by Matt Storms
From brand new start-ups to eighty-year old Fortune 500 companies, most companies, even publicly traded ones, raise equity capital through private placements of securities.
A private placement, sometimes referred to as a private offering, is a sale of restricted securities by an issuer pursuant to an exemption from the registration requirements of the Securities Act of 1933. Frequently, the exemption falls under the safe harbor provisions of Regulation D (or Reg D, for short).
Generally speaking, restricted securities are ineligible for resale into the public market until certain conditions have been met. To sell restricted securities, either a resale registration statement must be filed with the Securities and Exchange Commission and declared effective, or resale must be permitted pursuant to an exemption or under an applicable rule, such as Rule 144.
As most experienced entrepreneurs know, raising significant amounts of equity capital for an early-stage company is rarely easy. The uninitiated often believe that all they need is an introduction to a couple of wealthy investors, an hour or two in a room with them to show them the wonders of their great idea or product, and out will come the checkbooks.
This rarely (if ever) happens. Selling equity securities is a deliberate process. While every private offering or sale by a company of its securities is somewhat different, the ramifications for a misstep sometimes leads not only to an unsuccessful offering but can lead to personal liability of the promoters of the offering.
Personal liability is imposed not only for malicious fraudulent conduct, but could apply, for example, when the company issuing securities cannot comply with an order to rescind a sale to an investor because the company failed to comply with the private-offering legal requirements or omitted to state a material fact to the investors concerning the company. Again, it does not require intentional misconduct or deceipt. This is why it is important to do the process right. Not only will doing the process right limit personal liability exposure, but your offering will likely be more professional and attractive to investors.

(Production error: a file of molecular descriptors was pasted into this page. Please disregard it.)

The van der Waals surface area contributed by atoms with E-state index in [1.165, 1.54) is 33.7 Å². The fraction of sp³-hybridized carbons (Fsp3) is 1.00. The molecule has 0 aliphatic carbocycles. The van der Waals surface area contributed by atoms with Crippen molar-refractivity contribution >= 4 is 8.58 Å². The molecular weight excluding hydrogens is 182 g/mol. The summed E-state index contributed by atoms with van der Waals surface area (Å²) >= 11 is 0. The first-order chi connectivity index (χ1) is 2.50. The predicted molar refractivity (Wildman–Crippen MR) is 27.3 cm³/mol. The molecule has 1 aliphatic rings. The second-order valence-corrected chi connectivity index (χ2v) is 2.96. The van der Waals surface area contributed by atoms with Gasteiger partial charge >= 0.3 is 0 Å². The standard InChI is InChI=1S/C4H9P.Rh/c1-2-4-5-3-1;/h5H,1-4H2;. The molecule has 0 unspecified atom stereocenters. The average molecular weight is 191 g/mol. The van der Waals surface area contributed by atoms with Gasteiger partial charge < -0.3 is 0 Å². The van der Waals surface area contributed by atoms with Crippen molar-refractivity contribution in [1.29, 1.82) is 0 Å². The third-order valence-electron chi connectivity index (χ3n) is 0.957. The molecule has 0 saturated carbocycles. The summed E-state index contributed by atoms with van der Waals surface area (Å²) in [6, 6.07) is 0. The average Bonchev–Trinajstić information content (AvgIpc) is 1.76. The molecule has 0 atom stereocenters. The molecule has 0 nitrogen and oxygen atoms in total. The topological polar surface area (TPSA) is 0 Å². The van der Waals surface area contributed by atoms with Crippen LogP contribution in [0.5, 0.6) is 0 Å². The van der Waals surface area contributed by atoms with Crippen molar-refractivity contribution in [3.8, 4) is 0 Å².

Below is the general sequence of events in a private offering of securities:
- Prepare business plan, including an executive summary and a long term capitalization plan
- Conduct organizational “clean up” and “due diligence”
- Obtain necessary company authorizations
- Decide whether to use a placement agent and if so, identify, contact, interview, and select placement agent(s)
- Negotiate agreement with placement agent(s), if applicable
- Define parameters, procedures, contingencies, timing, and geographic scope of offering
- Conduct initial blue sky (or state securities law) research
- Identify investor qualification standards (e.g., accredited, sophisticated, state residency requirements)
- Prepare offering terms or term sheet
- Prepare offering agreements and documents (e.g., subscription or purchase agreement, investor questionnaire, shareholder agreement, charter amendment)
- Prepare the private placement memorandum (PPM)
- Identify prospective investors
- Select desired offering exemption
- Set up monitoring mechanism for PPMs
- Identify printer and forward PPM for copying
- Obtain applicable investor introductions and conduct initial investor presentations
- Circulate the PPM to interested prospective investors
- Close the transaction
- Make necessary federal and state filings
- Issue stock certificates
The list above describes how the process typically works, but sometimes tasks are eliminated or abbreviated, the order changes, or other tasks are added, such as obtaining a legal opinion, amending articles or bylaws, preparing an investor rights agreement, qualifying for the state angel investor tax credit program, etc. In coming weeks, we’ll cover a number of these steps in more detail.
by Matt Storms |